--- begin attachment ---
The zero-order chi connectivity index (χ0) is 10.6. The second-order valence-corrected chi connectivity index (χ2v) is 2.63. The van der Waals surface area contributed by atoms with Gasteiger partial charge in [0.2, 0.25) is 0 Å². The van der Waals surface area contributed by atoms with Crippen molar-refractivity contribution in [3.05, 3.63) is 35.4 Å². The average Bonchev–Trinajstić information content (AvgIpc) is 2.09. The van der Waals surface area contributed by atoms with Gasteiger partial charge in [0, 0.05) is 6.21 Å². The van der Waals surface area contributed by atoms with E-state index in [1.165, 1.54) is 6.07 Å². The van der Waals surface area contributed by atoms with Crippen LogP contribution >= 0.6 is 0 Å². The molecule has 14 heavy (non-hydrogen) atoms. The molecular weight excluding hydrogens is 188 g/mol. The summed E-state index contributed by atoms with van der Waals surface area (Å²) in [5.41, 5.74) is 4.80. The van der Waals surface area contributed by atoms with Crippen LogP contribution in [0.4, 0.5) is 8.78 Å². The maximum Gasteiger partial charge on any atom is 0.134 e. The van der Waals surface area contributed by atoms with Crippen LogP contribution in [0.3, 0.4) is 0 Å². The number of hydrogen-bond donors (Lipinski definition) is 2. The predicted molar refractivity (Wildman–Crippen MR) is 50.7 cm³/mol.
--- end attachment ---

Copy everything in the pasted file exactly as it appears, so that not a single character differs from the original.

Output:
The zero-order chi connectivity index (χ0) is 10.6. The second-order valence-corrected chi connectivity index (χ2v) is 2.63. The van der Waals surface area contributed by atoms with Gasteiger partial charge in [0.2, 0.25) is 0 Å². The van der Waals surface area contributed by atoms with Crippen molar-refractivity contribution in [3.05, 3.63) is 35.4 Å². The average Bonchev–Trinajstić information content (AvgIpc) is 2.09. The van der Waals surface area contributed by atoms with Gasteiger partial charge in [0, 0.05) is 6.21 Å². The van der Waals surface area contributed by atoms with E-state index in [1.165, 1.54) is 6.07 Å². The van der Waals surface area contributed by atoms with Crippen LogP contribution >= 0.6 is 0 Å². The molecule has 14 heavy (non-hydrogen) atoms. The molecular weight excluding hydrogens is 188 g/mol. The summed E-state index contributed by atoms with van der Waals surface area (Å²) in [5.41, 5.74) is 4.80. The van der Waals surface area contributed by atoms with Crippen LogP contribution in [0.4, 0.5) is 8.78 Å². The maximum Gasteiger partial charge on any atom is 0.134 e. The van der Waals surface area contributed by atoms with Crippen LogP contribution in [0.3, 0.4) is 0 Å². The number of hydrogen-bond donors (Lipinski definition) is 2. The predicted molar refractivity (Wildman–Crippen MR) is 50.7 cm³/mol.